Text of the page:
Ginninderra Project Team – Staff spotlight on Jacqui Stol

Many in the local community will recognise Jacqui Stol from her work leading our community planting days at CSIRO Ginninderra. She is also known for her other science engagement and guided ecological tours across the region either with Landcare or other conservation and natural resource management groups.

Jacqui is a Senior Experimental Scientist in the Biodiversity, Ecosystem Knowledge and Services Research Program at CSIRO Land and Water.

Jacqui joined CSIRO in 1990, since then she has managed and worked on a broad range of research projects specialising in vegetation ecology, biodiversity and science communications.

Jacqui uses her ecology and woodlands expertise to coordinate and manage the ecology component underpinning the sustainable development of the Ginninderra project.

A large part of her role is about helping develop the long-term science and the vision for Ginninderra. This involves reviewing and providing advice on key ecological and biodiversity management issues and opportunities.

“This is a fascinating and very wide-ranging role that commenced in 2015 with a number of other CSIRO ecologists to develop the ecological vision and planning for enhancing and maintaining the ecological values of the site, while progressing the broader Ginninderra project objectives,” Jacqui said.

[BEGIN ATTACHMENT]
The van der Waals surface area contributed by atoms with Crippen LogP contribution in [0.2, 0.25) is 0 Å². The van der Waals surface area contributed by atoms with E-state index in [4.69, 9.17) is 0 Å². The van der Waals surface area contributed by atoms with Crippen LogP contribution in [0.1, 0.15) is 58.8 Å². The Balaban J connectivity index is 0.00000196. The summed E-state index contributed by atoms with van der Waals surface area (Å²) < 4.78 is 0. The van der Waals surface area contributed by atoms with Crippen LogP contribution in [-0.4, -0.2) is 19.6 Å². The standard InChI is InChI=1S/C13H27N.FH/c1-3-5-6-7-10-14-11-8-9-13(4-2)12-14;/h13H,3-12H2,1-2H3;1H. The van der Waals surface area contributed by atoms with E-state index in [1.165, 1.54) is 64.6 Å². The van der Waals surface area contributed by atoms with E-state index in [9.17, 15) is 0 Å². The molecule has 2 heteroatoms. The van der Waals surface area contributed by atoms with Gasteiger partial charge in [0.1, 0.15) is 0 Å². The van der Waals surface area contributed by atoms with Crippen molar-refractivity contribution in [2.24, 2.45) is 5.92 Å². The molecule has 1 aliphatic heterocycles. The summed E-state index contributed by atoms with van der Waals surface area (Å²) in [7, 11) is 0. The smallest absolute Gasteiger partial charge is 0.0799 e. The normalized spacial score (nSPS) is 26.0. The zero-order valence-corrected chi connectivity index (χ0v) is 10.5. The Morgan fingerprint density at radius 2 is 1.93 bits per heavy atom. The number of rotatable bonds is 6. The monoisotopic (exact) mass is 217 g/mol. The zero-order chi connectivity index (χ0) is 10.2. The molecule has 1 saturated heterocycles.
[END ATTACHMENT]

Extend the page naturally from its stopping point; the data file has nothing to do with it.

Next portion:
Jacqui’s role also involves many practical and interesting components, including:

Jacqui is also tasked with identifying opportunities for collaborating and fostering community engagement -including Indigenous communities. Recently, for example, Jacqui has been working with the Ginninderra Catchment Group around community planting days, baseline surveys, and the development and implementation of longer term monitoring of species and habitats.

“My various tasks within the Ginninderra project work synergistically in many ways. A great example of that has been our partnership with the Ginninderra Catchment Group to plant over 3000 native shrubs in two of our woodland areas to provide key bird foraging and nesting habitat and restore the patchy shrubby layer,” Jacqui said.

And finally, as CSIRO is a scientific organisation, Jacqui and her team are developing an ecological and monitoring framework for short and long-term science experimental work. This will help provide new knowledge about the best ways to manage for the continuing longevity of ecological values in a newly developing urban environment like Ginninderra.

Ginninderra Project Team – Staff spotlight on Tim Muster

Dr Tim Muster is a Principal Research Scientist and the Team Leader of Adaptive Liveable Cities at CSIRO Land and Water.

Coming into his 16th year at CSIRO, Dr Muster plays a key role in the science integration for the Ginninderra project, seeking to better prepare our cities for the future using circular economy and systems research.

Dr Muster commenced with the Division of Building Construction and Engineering in 2001 where he developed global standing in understanding and sensing of metal infrastructure. This included being awarded two Australasian Corrosion Association Marshall-Fordham best research paper awards (2003 & 2005), receiving CSIRO’s John Philip Best Young Scientist Award in 2007 and leading commercial projects for Boeing, BHP and the Water Research Foundation.